For other uses, see Gilgamesh (disambiguation).

Louvre Museum
Abode Earth
Symbol Bull, Lion
Parents Lugalbanda and Ninsun

Gilgamesh (/ɡɪlˈɡɑːmɛʃ/;[1] 𒄑𒂆𒈦, Gilgameš, originally Bilgamesh 𒄑𒉈𒂵𒈩) is the main character in the Epic of Gilgamesh, an Akkadian poem that is considered the first great work of literature,[2] and in earlier Sumerian poems. In the epic, Gilgamesh is a demigod of superhuman strength who builds the city walls of Uruk to defend his people and after the death of his friend Enkidu[3] travels to meet the sage Utnapishtim, who survived the Great Flood. His name means something to the effect of "The Ancestor is a Young-man" (J.L. Hayes "A Manual of Sumerian Grammar and Texts"), from = Ancestor, Elder (J.Halloran Sum.Lexicon p. 33) and Mes/Mesh3 = Young-Man (Halloran Sum.Lexicon p. 174). (See also The Electronic Pennsylvania Sumerian Dictionary)[4]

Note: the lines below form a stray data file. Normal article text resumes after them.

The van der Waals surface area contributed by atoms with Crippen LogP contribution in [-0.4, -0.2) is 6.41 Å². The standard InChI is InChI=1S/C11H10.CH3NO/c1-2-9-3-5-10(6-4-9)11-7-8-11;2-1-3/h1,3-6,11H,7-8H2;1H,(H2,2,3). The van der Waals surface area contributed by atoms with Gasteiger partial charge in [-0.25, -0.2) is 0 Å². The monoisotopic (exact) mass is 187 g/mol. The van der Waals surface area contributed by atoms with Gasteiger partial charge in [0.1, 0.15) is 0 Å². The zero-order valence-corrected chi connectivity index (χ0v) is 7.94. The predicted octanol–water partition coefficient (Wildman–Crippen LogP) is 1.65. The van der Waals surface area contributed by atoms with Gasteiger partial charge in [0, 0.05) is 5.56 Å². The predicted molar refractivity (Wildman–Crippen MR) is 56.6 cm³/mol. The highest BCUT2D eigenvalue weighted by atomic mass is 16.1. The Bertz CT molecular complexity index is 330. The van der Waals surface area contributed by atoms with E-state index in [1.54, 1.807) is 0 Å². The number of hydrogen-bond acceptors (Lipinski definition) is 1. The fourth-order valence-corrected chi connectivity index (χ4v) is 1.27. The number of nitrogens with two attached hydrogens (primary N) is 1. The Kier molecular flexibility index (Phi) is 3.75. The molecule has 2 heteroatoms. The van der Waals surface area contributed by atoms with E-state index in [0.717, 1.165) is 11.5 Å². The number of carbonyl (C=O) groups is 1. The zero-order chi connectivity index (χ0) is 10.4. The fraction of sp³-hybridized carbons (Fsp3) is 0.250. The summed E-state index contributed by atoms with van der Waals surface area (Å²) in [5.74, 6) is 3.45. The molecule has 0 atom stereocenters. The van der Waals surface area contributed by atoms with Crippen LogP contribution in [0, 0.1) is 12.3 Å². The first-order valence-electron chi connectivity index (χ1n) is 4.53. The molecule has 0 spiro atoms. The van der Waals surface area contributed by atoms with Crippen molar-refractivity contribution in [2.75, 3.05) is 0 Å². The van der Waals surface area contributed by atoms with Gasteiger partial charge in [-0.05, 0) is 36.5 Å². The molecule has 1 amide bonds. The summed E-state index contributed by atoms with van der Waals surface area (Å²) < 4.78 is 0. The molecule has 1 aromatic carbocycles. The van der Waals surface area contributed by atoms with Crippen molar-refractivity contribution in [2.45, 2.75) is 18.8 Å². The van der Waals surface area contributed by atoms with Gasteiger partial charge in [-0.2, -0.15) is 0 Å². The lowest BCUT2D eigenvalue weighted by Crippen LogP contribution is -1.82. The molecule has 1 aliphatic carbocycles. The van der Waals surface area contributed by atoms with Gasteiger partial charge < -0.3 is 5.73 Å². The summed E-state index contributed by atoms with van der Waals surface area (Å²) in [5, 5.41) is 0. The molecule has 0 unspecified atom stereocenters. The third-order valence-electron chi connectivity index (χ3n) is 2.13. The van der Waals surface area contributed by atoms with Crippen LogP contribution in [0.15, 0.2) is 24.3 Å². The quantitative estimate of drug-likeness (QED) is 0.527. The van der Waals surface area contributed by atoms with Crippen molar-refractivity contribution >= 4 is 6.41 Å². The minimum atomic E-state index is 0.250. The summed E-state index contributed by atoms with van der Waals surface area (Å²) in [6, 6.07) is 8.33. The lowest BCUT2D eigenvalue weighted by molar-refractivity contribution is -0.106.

Gilgamesh is generally seen by scholars as a historical figure, since inscriptions have been found which confirm the existence of other figures associated with him in the epic. If Gilgamesh existed, he probably was a king who reigned sometime between 2800 and 2500 BC.[5] The Sumerian King List claims that Gilgamesh ruled the city of Uruk for 126 years. According to the Tummal Inscription,[6] Gilgamesh and his son Urlugal rebuilt the sanctuary of the goddess Ninlil in Tummal, a sacred quarter in her city of Nippur.

Cuneiform references

The story was discovered in the nineteenth century, and allows us to take a glimpse into the cultures and people of the region.[7] The earliest cuneiform references to Gilgamesh on clay tablets relate (according to the Encyclopædia Britannica) to the discovery of the library of Ashurbanipal[8]